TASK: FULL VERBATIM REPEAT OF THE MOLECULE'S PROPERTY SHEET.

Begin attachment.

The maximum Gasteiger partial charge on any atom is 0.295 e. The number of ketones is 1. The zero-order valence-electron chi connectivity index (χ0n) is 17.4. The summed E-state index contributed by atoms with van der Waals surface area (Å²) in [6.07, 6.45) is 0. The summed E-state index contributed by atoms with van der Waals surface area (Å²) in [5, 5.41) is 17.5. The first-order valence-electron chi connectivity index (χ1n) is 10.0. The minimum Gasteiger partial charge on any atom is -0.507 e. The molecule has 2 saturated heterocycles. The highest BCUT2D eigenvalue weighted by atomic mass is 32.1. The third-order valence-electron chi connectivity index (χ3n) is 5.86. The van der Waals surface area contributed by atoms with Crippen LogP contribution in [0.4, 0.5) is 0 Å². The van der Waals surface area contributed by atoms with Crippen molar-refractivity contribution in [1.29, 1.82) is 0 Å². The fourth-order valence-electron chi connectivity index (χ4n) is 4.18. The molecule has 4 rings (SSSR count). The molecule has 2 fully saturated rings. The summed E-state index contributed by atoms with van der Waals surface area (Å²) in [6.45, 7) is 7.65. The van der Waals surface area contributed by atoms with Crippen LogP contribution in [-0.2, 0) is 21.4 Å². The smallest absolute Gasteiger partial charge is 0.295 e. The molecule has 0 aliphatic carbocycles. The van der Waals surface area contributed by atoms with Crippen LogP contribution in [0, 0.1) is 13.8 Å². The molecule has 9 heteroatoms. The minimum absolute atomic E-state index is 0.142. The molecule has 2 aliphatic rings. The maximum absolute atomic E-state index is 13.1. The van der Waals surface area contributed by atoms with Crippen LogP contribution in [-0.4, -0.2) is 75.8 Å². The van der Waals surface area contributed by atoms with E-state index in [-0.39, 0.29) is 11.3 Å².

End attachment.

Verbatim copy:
The maximum Gasteiger partial charge on any atom is 0.295 e. The number of ketones is 1. The zero-order valence-electron chi connectivity index (χ0n) is 17.4. The summed E-state index contributed by atoms with van der Waals surface area (Å²) in [6.07, 6.45) is 0. The summed E-state index contributed by atoms with van der Waals surface area (Å²) in [5, 5.41) is 17.5. The first-order valence-electron chi connectivity index (χ1n) is 10.0. The minimum Gasteiger partial charge on any atom is -0.507 e. The molecule has 2 saturated heterocycles. The highest BCUT2D eigenvalue weighted by atomic mass is 32.1. The third-order valence-electron chi connectivity index (χ3n) is 5.86. The van der Waals surface area contributed by atoms with Crippen LogP contribution in [0.4, 0.5) is 0 Å². The van der Waals surface area contributed by atoms with Crippen molar-refractivity contribution in [1.29, 1.82) is 0 Å². The fourth-order valence-electron chi connectivity index (χ4n) is 4.18. The molecule has 4 rings (SSSR count). The molecule has 2 fully saturated rings. The summed E-state index contributed by atoms with van der Waals surface area (Å²) in [6.45, 7) is 7.65. The van der Waals surface area contributed by atoms with Crippen LogP contribution in [-0.2, 0) is 21.4 Å². The smallest absolute Gasteiger partial charge is 0.295 e. The molecule has 0 aliphatic carbocycles. The van der Waals surface area contributed by atoms with Crippen LogP contribution in [0, 0.1) is 13.8 Å². The molecule has 9 heteroatoms. The minimum absolute atomic E-state index is 0.142. The molecule has 2 aliphatic rings. The maximum absolute atomic E-state index is 13.1. The van der Waals surface area contributed by atoms with Crippen LogP contribution in [-0.4, -0.2) is 75.8 Å². The van der Waals surface area contributed by atoms with E-state index in [-0.39, 0.29) is 11.3 Å².